Photo from Flickr user Vhorvat.
The Library Digital Initiatives and IT department recently announced that articles can now be accessed through UC e-Links even via the unauthenticated UCLA_Web wireless network. The result is that non-UCLA researchers can find and use these resources on their own devices, instead of waiting for one of a limited number of public computers. This increase in access to our resources is a welcome development.
That said, this change in access on one of our wireless networks is a reminder to review the wireless network options as well as to be more aware of your public use of the Internet.
UCLA_Web, while now able to access UC e-Links articles, is still an unauthenticated network that is not secure. eduroam, on the other hand is the preferred choice for students, faculty, and staff as it provides authenticated, secure access to the Internet. You will notice that CLICC laptops connect by default to eduroam.
For the most secure wireless Internet experience, UCLA affiliates (i.e. students, faculty, and staff) are advised to use the eduroam network.
If for any reason you are using a public wireless network, consider these tips:
Protect your computer or mobile device.
Make sure your firewall is on and your antivirus software is up to date.
Disable file sharing. See the GCFlearnfree tutorial section “Wi-Fi hotspot safety tips” for a more detailed description of this process.
As always, do not leave items unattended. Ensure that your devices are password protected so that if they are stolen, your data will not be vulnerable.
Protect your privacy.
Be aware of anyone who might be glancing over your shoulder to gather personal information about you.
Do not use the same password for every website you visit. It is also recommended that you periodically change passwords. The resources below provide tips for selecting effective passwords.
Do not conduct financial transactions while using a public wireless network.
When using an insecure connection, best practice is to send information only to sites that are fully encrypted.
For more information on this and related topics, visit the resources below:
UCLA’s Information Technology Services offers their best practices for securing computers and the data they store.
An easy to navigate overview of Internet safety, developed as a program of the Goodwill Community Foundation.
The National Cyber Security Alliance’s “Stay Safe Online” site talks about Internet privacy and security.
On Guard Online is a site put together by the federal government. This page teaches users how to be safe when using a public wireless network and explains the benefits of encryption.
TechSoup talks about how to keep data safe in all settings, including addressing threats to home computers, public computer safety, and the use of portable media storage.
For help connecting to the campus wireless networks or to get more guidance about Internet safety, contact a Science and Engineering Librarian.
Image credit: NASA, ESA, and the Hubble Heritage Team (STScI/AURA)
Last week, a group of scientists working with data from the BICEP2 telescope in Antarctica reported that they had observations that provide strong evidence for a Big Bang at the start of the universe, leading to cosmic inflation. These observations indicated the existence of gravitational waves, which support the inflation theory and contradict other theories. This is the first time that we’ve seen strong evidence for a theory of cosmic origin, and it’s very exciting to be able to finally explain how the universe looked close to its origin. Here’s a collection of articles from Scientific American that explain more about the new finding, cosmic inflation, and why it matters: Cosmic Inflation and Big Bang Ripples In-Depth Report
SEL’s Tallman Science Today Collection contains books that feature popular or semi-technical discussions of scientific and technological concepts, making it easier to read about subjects that might not be in your field. Here are some resources from the Tallman Collection relating to gravitational waves, cosmic inflation, and the nature of the universe:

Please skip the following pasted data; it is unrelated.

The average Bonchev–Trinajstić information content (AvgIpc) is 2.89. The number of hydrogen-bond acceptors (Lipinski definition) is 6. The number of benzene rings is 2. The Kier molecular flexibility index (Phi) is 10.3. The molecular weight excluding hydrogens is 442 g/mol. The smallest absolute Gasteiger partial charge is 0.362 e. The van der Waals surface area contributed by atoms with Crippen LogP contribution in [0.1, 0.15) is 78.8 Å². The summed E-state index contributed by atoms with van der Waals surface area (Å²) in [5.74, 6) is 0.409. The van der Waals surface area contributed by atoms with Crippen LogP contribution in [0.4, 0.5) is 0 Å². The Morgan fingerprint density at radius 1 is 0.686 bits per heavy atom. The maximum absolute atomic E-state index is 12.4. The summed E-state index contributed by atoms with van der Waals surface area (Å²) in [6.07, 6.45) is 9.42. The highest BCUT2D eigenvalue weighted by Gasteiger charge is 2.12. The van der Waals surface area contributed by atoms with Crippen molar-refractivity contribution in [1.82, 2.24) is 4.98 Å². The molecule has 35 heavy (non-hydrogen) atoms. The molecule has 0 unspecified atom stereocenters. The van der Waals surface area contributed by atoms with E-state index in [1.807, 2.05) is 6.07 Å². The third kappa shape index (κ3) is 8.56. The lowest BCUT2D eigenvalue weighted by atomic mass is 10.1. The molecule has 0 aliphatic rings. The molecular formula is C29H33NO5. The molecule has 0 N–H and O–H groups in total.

- Ashtekar, Abhay, ed. 100 years of relativity: space-time structure: Einstein and beyond.
- Coles, Peter. Cosmology: a very short introduction.
- Greene, Brian. The fabric of the cosmos: space, time, and the texture of reality.
- Hawking, Stephen. A briefer history of time.
- Hogan, Craig J. The little book of the big bang: a cosmic primer.
- Kennefick, Daniel. Traveling at the speed of thought: Einstein and the quest for gravitational waves.
- Kragh, Helge. Conceptions of cosmos: from myths to the accelerating universe: a history of cosmology.
- Tyson, Neil deGrasse. Death by black hole and other cosmic quandaries.
The Tallman Collection can be found in SEL/EMS at Boelter Hall, across from the new book section. If you would like more help with the library resources or about research questions in general, please contact a Science and Engineering Librarian.
Enter to win or just come take part in the festivities! Taste the entries and participate in choosing the people’s choice award.
For contest details, visit http://www.library.ucla.edu/news/edible-book-festival
RSC’s (Royal Society of Chemistry) Gold for Gold Initiative: Renewed for 2014!
Gold for Gold is an innovative experiment from RSC Publishing that enables researchers to publish their paper in RSC journals free of charge, as a Gold Open Access (OA) article, without paying the normal Article Publication Fee (APF). As a subscribing institution to the RSC, UCLA currently has thirteen vouchers to offer researchers for OA publishing on a first-come/first-serve basis.
Each voucher code can be used to publish a communication, full paper, or review under the RSC’s Gold OA option.
Having met these format criteria, the article must be:
- Accepted for publication in an RSC journal following an institution’s renewal or upgrade to RSC Gold for 2014. A voucher code cannot be used until an article has been accepted. Once accepted, if the article is to be published Gold OA free of charge, it is up to the institution’s representative to pass on the code to the author to be inserted into the Gold for Gold online acceptance form (see the next 2 FAQs for the role of the institution and the author). Please note all voucher codes, including credits provided during the 2013 pilot scheme are valid until the end of 2014
- New (i.e. voucher codes cannot be used for articles that have already been published)
- Authored by a researcher based at the institution holding the voucher codes
For program FAQ’s, please visit http://www.rsc.org/Publishing/librarians/GoldforGoldFAQs.asp.
If you would like one of these vouchers or more information about this program, please contact an SEL Librarian.
Stressed about finals? Stop by the Science and Engineering Library and the Biomedical Library during tenth week and finals week for some relaxing, stress-busting activities! No RSVP is required but space and supplies are limited.